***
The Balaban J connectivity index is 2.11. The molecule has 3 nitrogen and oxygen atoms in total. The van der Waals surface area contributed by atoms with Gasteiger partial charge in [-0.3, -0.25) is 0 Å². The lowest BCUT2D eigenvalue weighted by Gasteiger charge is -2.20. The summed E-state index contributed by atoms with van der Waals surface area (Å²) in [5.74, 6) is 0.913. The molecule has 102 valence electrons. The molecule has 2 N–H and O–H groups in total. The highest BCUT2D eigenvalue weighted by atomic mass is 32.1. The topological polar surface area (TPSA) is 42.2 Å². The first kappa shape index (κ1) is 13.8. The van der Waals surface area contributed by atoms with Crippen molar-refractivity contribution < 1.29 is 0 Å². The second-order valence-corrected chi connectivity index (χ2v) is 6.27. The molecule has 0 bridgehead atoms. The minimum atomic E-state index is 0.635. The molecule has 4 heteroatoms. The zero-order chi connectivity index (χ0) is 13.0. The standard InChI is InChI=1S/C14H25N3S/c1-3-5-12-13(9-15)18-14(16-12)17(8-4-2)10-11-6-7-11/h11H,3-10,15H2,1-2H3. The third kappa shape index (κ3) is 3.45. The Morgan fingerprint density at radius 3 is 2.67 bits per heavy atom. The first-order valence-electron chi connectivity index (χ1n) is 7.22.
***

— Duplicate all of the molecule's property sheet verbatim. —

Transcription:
The Balaban J connectivity index is 2.11. The molecule has 3 nitrogen and oxygen atoms in total. The van der Waals surface area contributed by atoms with Gasteiger partial charge in [-0.3, -0.25) is 0 Å². The lowest BCUT2D eigenvalue weighted by Gasteiger charge is -2.20. The summed E-state index contributed by atoms with van der Waals surface area (Å²) in [5.74, 6) is 0.913. The molecule has 102 valence electrons. The molecule has 2 N–H and O–H groups in total. The highest BCUT2D eigenvalue weighted by atomic mass is 32.1. The topological polar surface area (TPSA) is 42.2 Å². The first kappa shape index (κ1) is 13.8. The van der Waals surface area contributed by atoms with Crippen molar-refractivity contribution < 1.29 is 0 Å². The second-order valence-corrected chi connectivity index (χ2v) is 6.27. The molecule has 0 bridgehead atoms. The minimum atomic E-state index is 0.635. The molecule has 4 heteroatoms. The zero-order chi connectivity index (χ0) is 13.0. The standard InChI is InChI=1S/C14H25N3S/c1-3-5-12-13(9-15)18-14(16-12)17(8-4-2)10-11-6-7-11/h11H,3-10,15H2,1-2H3. The third kappa shape index (κ3) is 3.45. The Morgan fingerprint density at radius 3 is 2.67 bits per heavy atom. The first-order valence-electron chi connectivity index (χ1n) is 7.22.